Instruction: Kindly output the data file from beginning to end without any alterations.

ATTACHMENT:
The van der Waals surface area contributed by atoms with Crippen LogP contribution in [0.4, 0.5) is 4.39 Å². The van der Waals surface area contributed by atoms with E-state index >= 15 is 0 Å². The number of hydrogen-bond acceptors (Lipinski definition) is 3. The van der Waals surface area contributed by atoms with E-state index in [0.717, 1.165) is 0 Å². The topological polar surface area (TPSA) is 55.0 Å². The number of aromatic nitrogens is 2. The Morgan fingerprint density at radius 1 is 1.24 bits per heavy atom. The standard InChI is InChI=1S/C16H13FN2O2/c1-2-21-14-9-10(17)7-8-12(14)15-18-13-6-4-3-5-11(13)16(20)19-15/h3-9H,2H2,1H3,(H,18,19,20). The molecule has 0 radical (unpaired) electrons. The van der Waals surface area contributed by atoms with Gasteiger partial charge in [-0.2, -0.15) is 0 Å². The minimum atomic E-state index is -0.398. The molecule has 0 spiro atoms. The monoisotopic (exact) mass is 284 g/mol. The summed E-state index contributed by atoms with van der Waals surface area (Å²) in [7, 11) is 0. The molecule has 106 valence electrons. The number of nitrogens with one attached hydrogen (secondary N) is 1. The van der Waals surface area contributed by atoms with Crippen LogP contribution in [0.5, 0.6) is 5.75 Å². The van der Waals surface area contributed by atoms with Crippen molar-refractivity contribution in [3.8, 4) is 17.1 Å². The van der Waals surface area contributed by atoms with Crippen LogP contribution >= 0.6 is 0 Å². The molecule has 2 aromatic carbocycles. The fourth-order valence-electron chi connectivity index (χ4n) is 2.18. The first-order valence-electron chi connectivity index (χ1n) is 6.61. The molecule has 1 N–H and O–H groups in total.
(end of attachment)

The van der Waals surface area contributed by atoms with Crippen LogP contribution in [0.4, 0.5) is 4.39 Å². The van der Waals surface area contributed by atoms with E-state index >= 15 is 0 Å². The number of hydrogen-bond acceptors (Lipinski definition) is 3. The van der Waals surface area contributed by atoms with E-state index in [0.717, 1.165) is 0 Å². The topological polar surface area (TPSA) is 55.0 Å². The number of aromatic nitrogens is 2. The Morgan fingerprint density at radius 1 is 1.24 bits per heavy atom. The standard InChI is InChI=1S/C16H13FN2O2/c1-2-21-14-9-10(17)7-8-12(14)15-18-13-6-4-3-5-11(13)16(20)19-15/h3-9H,2H2,1H3,(H,18,19,20). The molecule has 0 radical (unpaired) electrons. The van der Waals surface area contributed by atoms with Gasteiger partial charge in [-0.2, -0.15) is 0 Å². The minimum atomic E-state index is -0.398. The molecule has 0 spiro atoms. The monoisotopic (exact) mass is 284 g/mol. The summed E-state index contributed by atoms with van der Waals surface area (Å²) in [7, 11) is 0. The molecule has 106 valence electrons. The number of nitrogens with one attached hydrogen (secondary N) is 1. The van der Waals surface area contributed by atoms with Crippen LogP contribution in [0.5, 0.6) is 5.75 Å². The van der Waals surface area contributed by atoms with Crippen molar-refractivity contribution in [3.8, 4) is 17.1 Å². The van der Waals surface area contributed by atoms with Crippen LogP contribution >= 0.6 is 0 Å². The molecule has 2 aromatic carbocycles. The fourth-order valence-electron chi connectivity index (χ4n) is 2.18. The first-order valence-electron chi connectivity index (χ1n) is 6.61. The molecule has 1 N–H and O–H groups in total.